"From Hopkins," Rick said, and Wilson's jaw dropped again. House had gone to college and then med school at Hopkins. Wilson had known House a long time, but not that long. He'd never met anyone who'd known House that far back. Not even Cuddy.

"Quite a few years ago, then," Wilson probed, and Rick nodded.

"Oh yeah. Haven't seen him since. I was a few years ahead of him. He used to copy my work all the time."

"That sounds like House," Wilson said wryly. "So you were... friends?" Had he ever actually met another friend of House's before? He rather thought not.

"We kinda fell out," Rick shrugged. "Guess he copied my stuff one too many times. I went off to do my internship, last I heard of House he'd been chucked out of Hopkins and gone off to Michigan, and I lost track of him after that. But I saw his name on a journal article a couple of years ago and it said Princeton Plainsboro, and I thought ah, that's where he ended up. So how is he, anyway?"

They chatted for a few minutes about House; Wilson told Rick briefly about House's infarction a few years before, how he'd ended up as a cripple, and Rick expressed appropriate shock and commiserations. They discussed Wilson's paper a little, and Wilson found out a bit more about Rick. Then other people interrupted, and Wilson moved on to talk to someone else.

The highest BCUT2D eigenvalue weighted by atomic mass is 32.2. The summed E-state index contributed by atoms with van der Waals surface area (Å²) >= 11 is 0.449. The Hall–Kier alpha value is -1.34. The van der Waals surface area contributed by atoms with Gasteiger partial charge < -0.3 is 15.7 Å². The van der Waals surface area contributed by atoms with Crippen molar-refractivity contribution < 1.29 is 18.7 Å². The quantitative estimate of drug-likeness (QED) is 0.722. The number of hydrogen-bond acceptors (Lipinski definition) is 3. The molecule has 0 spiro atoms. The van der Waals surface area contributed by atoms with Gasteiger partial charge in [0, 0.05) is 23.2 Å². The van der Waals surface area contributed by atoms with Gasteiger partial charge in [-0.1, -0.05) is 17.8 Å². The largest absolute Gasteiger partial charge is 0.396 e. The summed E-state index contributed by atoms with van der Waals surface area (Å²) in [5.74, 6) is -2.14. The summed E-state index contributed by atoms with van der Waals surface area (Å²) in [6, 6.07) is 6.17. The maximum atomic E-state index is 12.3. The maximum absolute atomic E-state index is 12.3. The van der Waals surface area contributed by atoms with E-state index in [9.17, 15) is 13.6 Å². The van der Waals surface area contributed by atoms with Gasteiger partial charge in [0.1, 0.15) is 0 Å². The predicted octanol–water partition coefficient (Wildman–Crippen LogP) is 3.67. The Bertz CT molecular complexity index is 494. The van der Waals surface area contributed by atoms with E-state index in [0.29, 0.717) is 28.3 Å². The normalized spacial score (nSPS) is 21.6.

Wilson remained aware, however, of the lanky blond man across the room. He tried to imagine a college-age Rick, hanging out with a college-age House. It was frankly rather difficult. Somehow Wilson had always envisaged House as a loner with no friends at all before he'd met him, but of course this couldn't possibly have always been true.

Late that evening he wandered out of the hotel and down to the beach. There'd been a lot of sand and sea in his life recently, until it had all come to a crunching halt a month ago. He was quite pleased by how little he was thinking about all that. The conference was proving an adequate distraction, after all.


The following day Wilson was sitting on a convenient sea wall, looking at the waves sparkling in the distance, shirt sleeves rolled up and sunning himself happily, when his cell phone buzzed. "Hey, House."